Provisions of the POA Act Diluted, This Time by the Courts

June 2, 2020 | C Prabhu

 

 

Image Source: Wikimedia Commons: Image only for Representational Purpose

 

In the implementation of the Scheduled Castes and Scheduled Tribes Prevention of Atrocities Act 1989, the executive has in many cases not adhered to the text and spirit of the legislation. However, it appears that Courts are going in this direction as well – all in the name of COVI-19.

 

On 23.04.20, the Hon’ble Madras High Court was considering the bail application filed by a person who was accused of committing an atrocity under the POA. It dispensed with the requirement of giving notice to the victim of atrocity while considering the bail application – a procedure that the POA mandates.

 

The accused had filed a Criminal Original Petition under Section 482, Criminal Code of Procedure 1973, praying for the Court to direct the District Sessions Judge, Cuddalore to consider the accused’s bail application.

 

The High Court pointed out that Section 18 of the POA Act bars the granting of anticipatory bail and Section 15A  ensures fair trial for the victim. Still, it went on to hold that:-

 

“However, considering the prevailing pandemic conditions and the fact that calling the victim to the Court during the lockdown period may be detrimental to his health, notice to the victim for the present is dispensed with.”

 

By holding so, the Court failed to note that Section 15A has been inserted by an Amendment Act 2016 to safeguard the rights of the victims and witnesses who were part of an act of atrocity.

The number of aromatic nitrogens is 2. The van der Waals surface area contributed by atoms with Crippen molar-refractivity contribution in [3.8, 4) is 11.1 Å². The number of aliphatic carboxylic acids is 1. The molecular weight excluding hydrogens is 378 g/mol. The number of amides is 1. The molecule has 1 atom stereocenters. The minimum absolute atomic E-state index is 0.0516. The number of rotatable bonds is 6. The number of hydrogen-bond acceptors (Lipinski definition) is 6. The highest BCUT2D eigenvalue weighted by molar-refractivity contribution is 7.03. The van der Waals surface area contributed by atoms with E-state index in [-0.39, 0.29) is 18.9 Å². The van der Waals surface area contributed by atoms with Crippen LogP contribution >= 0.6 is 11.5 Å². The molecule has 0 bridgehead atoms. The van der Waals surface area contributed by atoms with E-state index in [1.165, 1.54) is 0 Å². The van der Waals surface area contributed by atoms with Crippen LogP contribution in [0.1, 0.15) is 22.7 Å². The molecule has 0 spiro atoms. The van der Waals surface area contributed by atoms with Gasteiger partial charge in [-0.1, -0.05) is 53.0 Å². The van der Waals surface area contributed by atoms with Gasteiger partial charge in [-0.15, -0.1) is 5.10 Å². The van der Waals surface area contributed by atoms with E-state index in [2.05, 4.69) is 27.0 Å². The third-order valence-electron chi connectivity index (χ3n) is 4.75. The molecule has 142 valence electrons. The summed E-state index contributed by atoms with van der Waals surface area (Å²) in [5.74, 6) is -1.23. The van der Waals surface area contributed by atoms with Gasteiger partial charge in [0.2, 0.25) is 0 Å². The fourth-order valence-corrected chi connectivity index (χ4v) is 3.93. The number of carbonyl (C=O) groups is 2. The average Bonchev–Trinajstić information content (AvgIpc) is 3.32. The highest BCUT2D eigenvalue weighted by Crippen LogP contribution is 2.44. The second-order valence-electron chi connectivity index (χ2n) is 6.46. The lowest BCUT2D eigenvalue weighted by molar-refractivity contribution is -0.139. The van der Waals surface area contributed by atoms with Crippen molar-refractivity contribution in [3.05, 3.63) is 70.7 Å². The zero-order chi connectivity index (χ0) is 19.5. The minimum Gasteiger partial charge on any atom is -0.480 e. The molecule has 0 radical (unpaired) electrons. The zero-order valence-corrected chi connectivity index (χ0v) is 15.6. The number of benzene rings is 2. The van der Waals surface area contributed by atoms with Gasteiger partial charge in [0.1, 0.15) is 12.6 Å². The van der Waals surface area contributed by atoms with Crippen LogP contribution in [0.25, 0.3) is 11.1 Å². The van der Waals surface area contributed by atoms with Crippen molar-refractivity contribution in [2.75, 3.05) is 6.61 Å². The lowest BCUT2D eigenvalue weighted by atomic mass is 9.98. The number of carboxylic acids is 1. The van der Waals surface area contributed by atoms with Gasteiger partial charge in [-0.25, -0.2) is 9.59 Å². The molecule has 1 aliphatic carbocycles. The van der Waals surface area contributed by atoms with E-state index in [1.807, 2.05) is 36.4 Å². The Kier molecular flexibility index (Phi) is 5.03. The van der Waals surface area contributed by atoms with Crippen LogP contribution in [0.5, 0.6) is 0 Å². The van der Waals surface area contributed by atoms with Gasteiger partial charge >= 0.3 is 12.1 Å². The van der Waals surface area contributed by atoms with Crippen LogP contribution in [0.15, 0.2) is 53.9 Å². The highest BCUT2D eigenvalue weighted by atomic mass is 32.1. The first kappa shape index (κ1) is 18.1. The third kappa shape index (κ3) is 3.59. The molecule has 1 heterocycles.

Section 15A (3) of the POA particularly mandates timely notice to the victim of atrocities in all court proceedings. This should include the petition filed under Section 482 of the CRPC as well. Therefore, the Hon’ble High Court should not have entertained the Criminal Original Petition at all in the first place since the victim has not been made a party in the said petition.

 

A pandemic can’t be a pretext to abnegate a special law enacted by Parliament. The Court does not have the authority to undermine parliament by limiting the scope of the parliament enacted law albeit temporarily citing the danger to the victim in the context of COVID-19. Especially during a time when courts all over Tamil Nadu are conducting hearings via video conferencing.

 

Also, if physical hearings have to be conducted, and the Court is really worried about the health of the victim, then the Court can at least allow for the victim’s lawyer to present in the Court with the victim joining the proceedings via video conferencing. Denying the victim the opportunity to present his/her arguments as a whole is arbitrary and against the procedure established by law.

 

The Hon’ble High Court’s actions, in this case, have diluted the POA and may jeopardize the security of victims of atrocities. This may pave way for the rise in the incidences of atrocity against the vulnerable SC/ST persons in the states like Tamil Nadu, where more than 30 incidences of atrocity have been reported in the last one and half a months even during COVID-19 lockdown.

C Prabhu

Equality Fellow

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